Gas exchange in alveoli

strict warning: Only variables should be passed by reference in /home/mattie/domains/ on line 560.

The surface of alveoli is thin and moist. It is like this so that gases can pass through or be exchanged easily.

Surface size means how large the surface of the alveoli is. Alveoli are smaller than grains of salt and there are 300 million of them in the lungs. Alveoli have a very large surface area in total; plenty of room for gas exchange.

The surfaces of the alveoli are covered with capillaries. These are narrow blood vessels which are one cell thick. Oxygen is passed from the alveoli into the bloodstream, which then distributes it to cells where it is used to unlock energy from food. The blood carries carbon dioxide, a waste product from the oxygen combusting with food in cells, back to the capillaries, where it goes back through the walls of the alveoli and is breathed out when you exhale, as waste.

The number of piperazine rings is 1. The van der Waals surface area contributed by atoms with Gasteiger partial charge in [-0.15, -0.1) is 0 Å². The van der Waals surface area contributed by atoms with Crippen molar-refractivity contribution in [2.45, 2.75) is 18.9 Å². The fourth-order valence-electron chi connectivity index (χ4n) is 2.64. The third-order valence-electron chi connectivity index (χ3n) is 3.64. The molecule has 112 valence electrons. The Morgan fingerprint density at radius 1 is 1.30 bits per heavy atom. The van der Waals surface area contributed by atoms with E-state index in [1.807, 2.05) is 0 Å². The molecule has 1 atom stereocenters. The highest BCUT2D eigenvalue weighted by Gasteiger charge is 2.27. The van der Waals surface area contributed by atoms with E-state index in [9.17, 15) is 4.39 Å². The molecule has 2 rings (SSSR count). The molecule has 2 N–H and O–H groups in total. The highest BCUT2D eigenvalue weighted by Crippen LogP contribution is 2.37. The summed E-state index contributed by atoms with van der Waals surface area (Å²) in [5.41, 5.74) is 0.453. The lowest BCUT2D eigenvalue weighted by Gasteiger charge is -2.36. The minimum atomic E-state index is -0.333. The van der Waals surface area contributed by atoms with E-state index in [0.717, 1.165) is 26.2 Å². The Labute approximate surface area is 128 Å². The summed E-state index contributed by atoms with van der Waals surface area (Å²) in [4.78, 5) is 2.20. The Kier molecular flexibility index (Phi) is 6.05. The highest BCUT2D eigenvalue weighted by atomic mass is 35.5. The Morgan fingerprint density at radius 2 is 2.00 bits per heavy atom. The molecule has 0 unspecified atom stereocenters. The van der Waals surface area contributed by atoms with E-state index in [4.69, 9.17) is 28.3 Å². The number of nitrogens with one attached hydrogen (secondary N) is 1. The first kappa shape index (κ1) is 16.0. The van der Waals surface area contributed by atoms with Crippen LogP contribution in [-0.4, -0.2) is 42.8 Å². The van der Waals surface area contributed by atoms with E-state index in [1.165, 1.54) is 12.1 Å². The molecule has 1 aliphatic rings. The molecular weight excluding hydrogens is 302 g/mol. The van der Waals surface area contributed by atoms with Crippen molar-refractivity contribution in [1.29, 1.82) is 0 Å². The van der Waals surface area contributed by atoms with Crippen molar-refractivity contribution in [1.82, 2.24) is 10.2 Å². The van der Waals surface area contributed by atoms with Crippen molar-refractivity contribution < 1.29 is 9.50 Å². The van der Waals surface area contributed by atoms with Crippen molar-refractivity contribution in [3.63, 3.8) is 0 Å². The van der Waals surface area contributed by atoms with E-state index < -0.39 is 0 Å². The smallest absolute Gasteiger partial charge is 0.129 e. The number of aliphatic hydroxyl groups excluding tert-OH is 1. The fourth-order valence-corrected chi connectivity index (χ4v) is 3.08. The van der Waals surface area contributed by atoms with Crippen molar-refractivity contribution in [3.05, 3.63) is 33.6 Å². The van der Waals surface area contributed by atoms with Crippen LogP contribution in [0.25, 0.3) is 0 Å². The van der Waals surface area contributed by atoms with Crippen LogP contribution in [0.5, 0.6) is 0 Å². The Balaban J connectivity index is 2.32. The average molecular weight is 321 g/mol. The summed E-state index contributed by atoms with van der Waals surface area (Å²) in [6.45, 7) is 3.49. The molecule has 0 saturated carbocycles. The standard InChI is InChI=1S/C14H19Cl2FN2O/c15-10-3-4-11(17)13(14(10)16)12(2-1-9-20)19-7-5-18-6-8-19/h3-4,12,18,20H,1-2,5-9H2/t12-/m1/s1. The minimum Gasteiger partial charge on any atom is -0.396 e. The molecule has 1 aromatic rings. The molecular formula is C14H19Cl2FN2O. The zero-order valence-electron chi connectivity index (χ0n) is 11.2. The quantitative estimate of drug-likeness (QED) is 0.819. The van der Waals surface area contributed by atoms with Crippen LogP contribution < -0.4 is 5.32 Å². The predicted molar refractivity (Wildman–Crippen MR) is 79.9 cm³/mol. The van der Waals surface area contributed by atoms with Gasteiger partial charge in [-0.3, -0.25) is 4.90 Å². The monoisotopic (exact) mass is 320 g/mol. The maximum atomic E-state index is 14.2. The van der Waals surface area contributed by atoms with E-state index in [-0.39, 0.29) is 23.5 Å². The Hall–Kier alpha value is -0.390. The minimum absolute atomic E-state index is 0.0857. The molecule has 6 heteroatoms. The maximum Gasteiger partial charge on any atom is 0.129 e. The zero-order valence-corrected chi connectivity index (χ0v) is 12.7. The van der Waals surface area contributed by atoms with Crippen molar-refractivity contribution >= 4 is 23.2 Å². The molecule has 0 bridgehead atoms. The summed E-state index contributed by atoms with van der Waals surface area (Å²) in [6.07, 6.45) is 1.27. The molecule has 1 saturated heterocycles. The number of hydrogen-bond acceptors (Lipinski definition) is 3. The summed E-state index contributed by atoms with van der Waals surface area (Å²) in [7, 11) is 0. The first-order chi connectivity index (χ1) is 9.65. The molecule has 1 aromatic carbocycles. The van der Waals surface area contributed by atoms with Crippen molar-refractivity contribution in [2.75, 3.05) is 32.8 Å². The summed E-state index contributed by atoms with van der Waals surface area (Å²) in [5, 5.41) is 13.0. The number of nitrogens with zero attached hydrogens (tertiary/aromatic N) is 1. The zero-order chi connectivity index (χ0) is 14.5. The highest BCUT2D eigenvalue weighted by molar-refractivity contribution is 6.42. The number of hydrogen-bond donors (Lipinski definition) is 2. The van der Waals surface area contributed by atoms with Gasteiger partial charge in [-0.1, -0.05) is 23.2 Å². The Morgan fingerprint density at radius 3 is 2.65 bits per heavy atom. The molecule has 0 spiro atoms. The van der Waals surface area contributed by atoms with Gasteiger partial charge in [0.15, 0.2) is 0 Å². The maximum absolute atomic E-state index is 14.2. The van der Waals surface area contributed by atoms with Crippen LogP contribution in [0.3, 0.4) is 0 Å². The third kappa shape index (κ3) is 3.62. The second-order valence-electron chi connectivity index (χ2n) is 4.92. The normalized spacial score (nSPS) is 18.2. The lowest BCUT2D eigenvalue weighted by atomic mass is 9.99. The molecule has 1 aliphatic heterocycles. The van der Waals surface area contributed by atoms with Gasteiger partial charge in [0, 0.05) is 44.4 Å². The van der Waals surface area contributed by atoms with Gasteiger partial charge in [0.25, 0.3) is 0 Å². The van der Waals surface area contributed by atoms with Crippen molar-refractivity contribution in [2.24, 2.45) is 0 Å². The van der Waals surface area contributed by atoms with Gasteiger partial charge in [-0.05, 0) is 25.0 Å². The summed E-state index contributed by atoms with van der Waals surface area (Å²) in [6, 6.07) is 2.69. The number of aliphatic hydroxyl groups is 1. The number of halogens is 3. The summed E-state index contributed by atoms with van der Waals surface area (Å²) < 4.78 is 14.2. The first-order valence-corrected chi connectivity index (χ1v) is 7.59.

Blood flows into the lungs from around the body. It carries carbon dioxide produced by respiration in the cells of the body.

Carbon dioxide passes from the blood into the alveoli. Then it is breathed out of the body.

Oxygen is breathed into the lungs. It dissolves in the water lining of the alveoli. From there, it passes into the blood.

Blood carries oxygen away from the lungs to every cell in the body where it is used for respiration.